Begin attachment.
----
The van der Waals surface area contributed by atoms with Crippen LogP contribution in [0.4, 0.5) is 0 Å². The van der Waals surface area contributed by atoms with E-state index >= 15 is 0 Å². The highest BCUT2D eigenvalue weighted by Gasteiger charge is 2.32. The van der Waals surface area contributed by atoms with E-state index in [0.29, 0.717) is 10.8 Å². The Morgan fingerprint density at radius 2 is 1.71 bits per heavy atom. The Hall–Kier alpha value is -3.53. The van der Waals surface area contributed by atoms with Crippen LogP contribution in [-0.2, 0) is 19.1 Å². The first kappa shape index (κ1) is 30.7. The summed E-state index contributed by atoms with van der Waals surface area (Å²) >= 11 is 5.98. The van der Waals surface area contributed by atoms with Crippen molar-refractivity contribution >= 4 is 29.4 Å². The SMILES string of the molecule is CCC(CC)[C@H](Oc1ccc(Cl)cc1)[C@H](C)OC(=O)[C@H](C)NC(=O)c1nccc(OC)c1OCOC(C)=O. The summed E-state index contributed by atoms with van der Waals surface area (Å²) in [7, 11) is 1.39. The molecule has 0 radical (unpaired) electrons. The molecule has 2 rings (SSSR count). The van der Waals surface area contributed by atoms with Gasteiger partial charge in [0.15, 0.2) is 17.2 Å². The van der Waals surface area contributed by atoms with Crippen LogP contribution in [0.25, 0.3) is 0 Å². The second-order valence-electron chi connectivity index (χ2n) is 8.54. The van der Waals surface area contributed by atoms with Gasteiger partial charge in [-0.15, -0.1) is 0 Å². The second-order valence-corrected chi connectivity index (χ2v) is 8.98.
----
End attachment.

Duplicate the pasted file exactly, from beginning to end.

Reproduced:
The van der Waals surface area contributed by atoms with Crippen LogP contribution in [0.4, 0.5) is 0 Å². The van der Waals surface area contributed by atoms with E-state index >= 15 is 0 Å². The highest BCUT2D eigenvalue weighted by Gasteiger charge is 2.32. The van der Waals surface area contributed by atoms with E-state index in [0.29, 0.717) is 10.8 Å². The Morgan fingerprint density at radius 2 is 1.71 bits per heavy atom. The Hall–Kier alpha value is -3.53. The van der Waals surface area contributed by atoms with Crippen LogP contribution in [-0.2, 0) is 19.1 Å². The first kappa shape index (κ1) is 30.7. The summed E-state index contributed by atoms with van der Waals surface area (Å²) >= 11 is 5.98. The van der Waals surface area contributed by atoms with Crippen molar-refractivity contribution >= 4 is 29.4 Å². The SMILES string of the molecule is CCC(CC)[C@H](Oc1ccc(Cl)cc1)[C@H](C)OC(=O)[C@H](C)NC(=O)c1nccc(OC)c1OCOC(C)=O. The summed E-state index contributed by atoms with van der Waals surface area (Å²) in [7, 11) is 1.39. The molecule has 0 radical (unpaired) electrons. The molecule has 2 rings (SSSR count). The van der Waals surface area contributed by atoms with Gasteiger partial charge in [0.15, 0.2) is 17.2 Å². The van der Waals surface area contributed by atoms with Crippen LogP contribution in [0.25, 0.3) is 0 Å². The second-order valence-electron chi connectivity index (χ2n) is 8.54. The van der Waals surface area contributed by atoms with Gasteiger partial charge in [-0.15, -0.1) is 0 Å². The second-order valence-corrected chi connectivity index (χ2v) is 8.98.